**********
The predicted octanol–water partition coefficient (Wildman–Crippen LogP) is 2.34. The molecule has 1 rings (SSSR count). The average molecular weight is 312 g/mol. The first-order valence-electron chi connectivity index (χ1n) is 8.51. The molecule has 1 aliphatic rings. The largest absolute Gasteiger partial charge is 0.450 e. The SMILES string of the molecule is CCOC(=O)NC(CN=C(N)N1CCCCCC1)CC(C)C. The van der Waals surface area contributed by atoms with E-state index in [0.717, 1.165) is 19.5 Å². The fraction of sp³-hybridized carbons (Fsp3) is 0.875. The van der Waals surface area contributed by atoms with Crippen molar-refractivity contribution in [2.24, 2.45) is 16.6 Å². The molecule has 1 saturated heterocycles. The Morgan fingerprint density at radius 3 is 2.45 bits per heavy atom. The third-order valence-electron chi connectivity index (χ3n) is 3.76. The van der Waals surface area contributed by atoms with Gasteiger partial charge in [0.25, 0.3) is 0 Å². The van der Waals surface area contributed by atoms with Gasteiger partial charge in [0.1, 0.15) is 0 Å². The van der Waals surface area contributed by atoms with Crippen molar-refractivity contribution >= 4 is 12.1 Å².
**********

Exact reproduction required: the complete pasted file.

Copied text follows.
The predicted octanol–water partition coefficient (Wildman–Crippen LogP) is 2.34. The molecule has 1 rings (SSSR count). The average molecular weight is 312 g/mol. The first-order valence-electron chi connectivity index (χ1n) is 8.51. The molecule has 1 aliphatic rings. The largest absolute Gasteiger partial charge is 0.450 e. The SMILES string of the molecule is CCOC(=O)NC(CN=C(N)N1CCCCCC1)CC(C)C. The van der Waals surface area contributed by atoms with E-state index in [0.717, 1.165) is 19.5 Å². The fraction of sp³-hybridized carbons (Fsp3) is 0.875. The van der Waals surface area contributed by atoms with Crippen molar-refractivity contribution in [2.24, 2.45) is 16.6 Å². The molecule has 1 saturated heterocycles. The Morgan fingerprint density at radius 3 is 2.45 bits per heavy atom. The third-order valence-electron chi connectivity index (χ3n) is 3.76. The van der Waals surface area contributed by atoms with Gasteiger partial charge in [0.25, 0.3) is 0 Å². The van der Waals surface area contributed by atoms with Gasteiger partial charge in [0.1, 0.15) is 0 Å². The van der Waals surface area contributed by atoms with Crippen molar-refractivity contribution >= 4 is 12.1 Å².